Throughout the pandemic, I’ve witnessed some leaders model best practices while others have demonstrated worst practices that will undermine their effectiveness and credibility and potentially weaken their organization. The past several months have taught those who are paying attention more than a few lessons. If we act on what we’ve learned, the insights will serve us well moving forward.

Beyond dealing with the virus, we are also dealing with deeply disturbing societal events and challenges. Therefore, as leaders we must strike a balance of moving our organizations forward to be productive and profitable while respectfully engaging employees, demonstrating sensitivity and taking positive action relating to race and gender issues within our companies.

Strong leadership has never been more important than now. As a leader you must advance the organization while repositioning or transforming internal systems, practices and even the workforce. Here are four steps to help you move forward:

Step 1: Start with yourself

Look within yourself to understand your strengths and liabilities as a lead­er. What skills have emerged over the past several months that you can leverage further and what areas require development?

  1. Self-awareness – Acknowledge and take ownership to close skill gaps and address blind spots people have brought to your attention, or areas you’ve identified requiring improvement.
  2. Self-control & self-regulation – What should/shouldn’t you be saying or doing as we scale up? Perhaps sleeping on it, or just leaving it alone altogether, is an appropriate response.
  3. Self–development – What “One Big Thing” needs to change to make you a better leader? (Do you need to reach out for help to tackle this? If yes, get a coach or trusted advisor to help you.)

Step 2: Develop your leadership and management teams

Once you have taken an honest look at yourself as a leader, it’s time to focus on your team. Do you have the right people to move forward? Who can do what is required and who can’t (but is worth developing), and who can, but won’t? (The won’ts may need to be set free.) If you don’t make key people choices now, as difficult as that may be, you may miss the chance to improve and transform your organization.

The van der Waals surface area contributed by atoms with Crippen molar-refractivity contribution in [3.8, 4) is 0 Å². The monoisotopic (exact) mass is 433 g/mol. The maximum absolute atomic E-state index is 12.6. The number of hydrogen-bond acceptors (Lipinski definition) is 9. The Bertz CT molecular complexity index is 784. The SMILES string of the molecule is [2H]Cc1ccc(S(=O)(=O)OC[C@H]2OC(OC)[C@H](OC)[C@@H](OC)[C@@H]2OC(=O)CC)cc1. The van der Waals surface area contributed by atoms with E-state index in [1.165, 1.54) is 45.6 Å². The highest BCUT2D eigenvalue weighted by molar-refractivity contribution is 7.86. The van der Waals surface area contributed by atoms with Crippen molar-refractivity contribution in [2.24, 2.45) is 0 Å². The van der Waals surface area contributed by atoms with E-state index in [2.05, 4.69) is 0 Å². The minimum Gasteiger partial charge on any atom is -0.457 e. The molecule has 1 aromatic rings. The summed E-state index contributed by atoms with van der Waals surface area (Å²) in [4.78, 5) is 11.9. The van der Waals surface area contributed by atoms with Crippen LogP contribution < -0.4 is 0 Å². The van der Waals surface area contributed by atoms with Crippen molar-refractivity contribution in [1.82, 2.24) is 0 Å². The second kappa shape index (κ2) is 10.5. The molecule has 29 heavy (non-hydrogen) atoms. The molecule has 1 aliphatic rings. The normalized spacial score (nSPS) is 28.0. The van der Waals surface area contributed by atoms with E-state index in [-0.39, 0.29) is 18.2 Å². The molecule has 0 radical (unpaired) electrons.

1. Assess individual and collective effectiveness to define knowledge or skill gaps.
  2. Define the skills/competencies the team needs to develop.
  3. Create and implement an action plan for their development.
  4. Get the right people in place – put round pegs in round holes.

Step 3: Build leadership systems/framework

Define next phase organizational systems and structure that will advance the organization by developing effective managers and high-level leaders. Build alignment around your organizational core values.

  1. Culture + Values + Purpose = Organizational DNA.
  2. Create an organization developmental plan as the “roadmap” to recovery. (You must lead the implementation of this.)
  3. State what the standards of performance (SOP’s) are moving forward and model the behaviours to support them.

Step 4: Monitor and control systems

Once you’re back in the office and people are getting re-engaged, focus on monitoring and measuring results using your internal scorecards or dashboards. (What gets measured, tends to get done.)

  1. Measure – Qualitative / Qualitative metrics.
  2. Compare – Are we above, on or below target?
  3. Evaluate – What’s working? Keep doing this.
  4. Modify – What’s not working? Modify or stop doing this.
  5. Re-align – Ensure everyone knows the play book and takes responsibility for their role.

By focusing on the fundamentals that will help create a stable environment, you’ll help your employees reconnect and reengage in a positive and safe manner.

The words of Vince Lombardi are a good reminder of the power of simplicity, clarity and focusing on the basics.

I am not going to change anything. We will use the same players, the same plays, and the same training system. But we will concentrate on becoming brilliant on the basics.